It's clear therefore that Allende was not opposed from the start. The Conservatives and Christian Democrats could have used the constitution to exclude him but did not. Perhaps the Chilean Right thought that someone elected with 36 per cent of the vote would realise he had not received a mandate to revolutionise Chilean society. Unlike Ramsay MacDonald, that is precisely what Allende tried to do. Upon assuming power, Allende began to carry out his platform of implementing the La vía chilena al socialismo ("the Chilean Path to Socialism"). This included nationalisation of large-scale industries, government administration of the health care and educational system, and a plan to seize all land holdings of more than eighty basic irrigated hectares. Why did Allende choose such a confrontaltional policy? It has been speculated that the upheaval in Latin America caused by the Cuban Revolution was one of the major causes of the Chilean failure. If Allende had not been determined to show that he was the equal of Fidel Castro and Che Guevara, if he had not been under pressure from their supporters, he would have purseued a more prudent course, duly handed over power in 1976 and the world would never have heard of General Pinochet.

It has been claimed that the high cost of living and economic instability of Allende's presidency was organised by the CIA. It should be clear from the 1970s in the UK that strikes and demonstrations of hundreds of thousands of people can spontaneously occur in nationalised industries against a background of economic dislocation. In fact, they are almost inevitable. There is no need to call upon conspiracy theories which interpret all important events as the result of secret service actions. If the lorry drivers in Chile were unhappy, their expressions of discontent did not originate with CIA money. They were annoyed because the government wanted to nationalise and take over the means by which they earned their living.

Economic policies which resulted in shortages and an inflation rate of over 500 per cent were not the only problems to consult Chile. With an influx of armed foreign guerrillas from all over Latin America constituting a government tolerated miltia and the clandestine stocking of weapons, is it any wonder that the majority of Chileans who had not voted for Allende felt themselves imperilled. One year into Allende's term, the Cuban Embassy in Santiago had more staff members than Chile's own foreign ministry. Castro himself made a remarkable month long official visit to Chile in which he toured the country dispensing wisdom. Is it any wonder that Allende's opponents wondered if he intended to model Chile on the lines of Cuba.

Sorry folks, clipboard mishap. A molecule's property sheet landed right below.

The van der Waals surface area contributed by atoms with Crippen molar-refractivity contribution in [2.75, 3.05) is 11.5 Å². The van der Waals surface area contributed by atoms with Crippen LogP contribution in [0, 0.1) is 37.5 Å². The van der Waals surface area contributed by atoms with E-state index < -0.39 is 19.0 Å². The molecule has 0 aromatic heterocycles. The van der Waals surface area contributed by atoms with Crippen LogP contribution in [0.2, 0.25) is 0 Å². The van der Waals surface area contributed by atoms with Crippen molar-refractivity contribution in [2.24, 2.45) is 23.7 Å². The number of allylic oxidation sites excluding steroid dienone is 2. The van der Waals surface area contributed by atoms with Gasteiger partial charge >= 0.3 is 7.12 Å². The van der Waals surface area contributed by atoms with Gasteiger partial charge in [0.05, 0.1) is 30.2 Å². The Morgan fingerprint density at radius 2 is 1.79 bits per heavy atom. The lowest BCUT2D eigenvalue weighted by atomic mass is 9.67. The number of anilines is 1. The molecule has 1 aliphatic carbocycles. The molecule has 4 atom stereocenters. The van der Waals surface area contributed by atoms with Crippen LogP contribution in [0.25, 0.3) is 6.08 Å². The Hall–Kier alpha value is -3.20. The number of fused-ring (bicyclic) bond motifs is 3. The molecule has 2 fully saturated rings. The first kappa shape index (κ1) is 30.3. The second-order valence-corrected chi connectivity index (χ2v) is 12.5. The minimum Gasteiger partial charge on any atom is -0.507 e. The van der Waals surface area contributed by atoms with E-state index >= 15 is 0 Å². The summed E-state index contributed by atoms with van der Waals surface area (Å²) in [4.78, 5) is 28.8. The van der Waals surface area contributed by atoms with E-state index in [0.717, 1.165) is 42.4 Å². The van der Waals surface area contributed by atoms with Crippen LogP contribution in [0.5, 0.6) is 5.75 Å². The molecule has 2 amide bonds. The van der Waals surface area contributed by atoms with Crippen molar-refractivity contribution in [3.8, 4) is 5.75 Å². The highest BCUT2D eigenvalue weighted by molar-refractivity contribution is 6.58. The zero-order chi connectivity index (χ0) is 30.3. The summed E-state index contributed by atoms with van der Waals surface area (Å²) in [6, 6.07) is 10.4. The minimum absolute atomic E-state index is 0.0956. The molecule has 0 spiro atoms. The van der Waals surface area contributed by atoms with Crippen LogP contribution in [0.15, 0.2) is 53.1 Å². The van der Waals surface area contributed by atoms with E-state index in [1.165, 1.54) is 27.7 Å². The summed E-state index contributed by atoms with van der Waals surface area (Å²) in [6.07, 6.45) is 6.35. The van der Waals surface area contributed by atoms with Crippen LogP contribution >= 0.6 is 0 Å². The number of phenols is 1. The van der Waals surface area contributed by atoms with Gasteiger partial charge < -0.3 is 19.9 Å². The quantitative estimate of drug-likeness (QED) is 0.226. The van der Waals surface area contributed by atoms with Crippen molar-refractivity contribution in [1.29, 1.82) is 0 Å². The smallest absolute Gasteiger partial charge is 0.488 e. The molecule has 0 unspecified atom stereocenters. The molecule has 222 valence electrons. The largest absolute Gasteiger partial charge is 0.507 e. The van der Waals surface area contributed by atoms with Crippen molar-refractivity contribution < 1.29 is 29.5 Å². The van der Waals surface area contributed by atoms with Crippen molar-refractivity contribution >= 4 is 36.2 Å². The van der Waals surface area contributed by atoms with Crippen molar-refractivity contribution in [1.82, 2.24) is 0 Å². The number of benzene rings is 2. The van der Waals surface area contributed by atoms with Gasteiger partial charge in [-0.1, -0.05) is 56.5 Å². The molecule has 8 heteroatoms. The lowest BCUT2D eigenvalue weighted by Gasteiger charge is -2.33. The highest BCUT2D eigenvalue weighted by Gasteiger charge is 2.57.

Pinochet and other members of the Chilean Junta

It was against this background that Pinochet was able to take over Chile and preside over its economic transformation. His reforms came about almost fortuitously when the general hired a coterie of young economists familiar with the ideas of one Milton Friedman, whom Pinochet had never heard of. Because free markets tend to bring about prosperity regardless of the moral nature of the regime that liberalises a country's economy, Chile prospered as would China later. It's a fortunate side-effect of free markets that dictatorships don't last very long once they open the economy. The middle class tends to expand and develop a desire for political and civic participation. That is why Pinochet lost the referendum in 1988 and why Fidel Castro, who toyed with limited markets in the 1990s, quickly reversed course.

And so we return to the paradox of their respective popularities. Pinochet did bad things, left the Chilean economy in a reasonable state and permitted a referendum on his presidency. Castro did bad things, will leave the Cuban economy as a basket case and never not ever permitted a referendum on his presidency. Guess who will get the more sympathetic obituaries across the world?

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“Why is that Latin America remains such fertile ground for the authoritarian figures of the right and left? Over the last 60 years, the path leads from Peron, via Castro and Pinochet, to our good friend Hugo Chavez now wowing his supporters on the streets of Caracas and the campuses of Western academies.”

 

 

 

 

 

 

 

 

 

 

 

 

 

 

 

 

 

 

 

 

 

 

 

 

 

It has been claimed that the high cost of living and economic instability of Allende's presidency was organised by the CIA. It should be clear from the 1970s in the UK that strikes and demonstrations of hundreds of thousands of people can spontaneously occur in nationalised industries against a background of economic dislocation. In fact, they are almost inevitable. There is no need to call upon conspiracy theories which interpret all important events as the result of secret service actions. If the lorry drivers in Chile were unhappy, their expressions of discontent did not originate with CIA money. They were annoyed because the government wanted to nationalise and take over the means by which they earned their living.

 

 

And so we return to the paradox of their respective popularities. Pinochet did bad things, left the Chilean economy in a reasonable state and permitted a referendum on his presidency. Castro did bad things, will leave the Cuban economy as a basket case and never not ever permitted a referendum on his presidency. Guess who will get the more sympathetic obituaries across the world?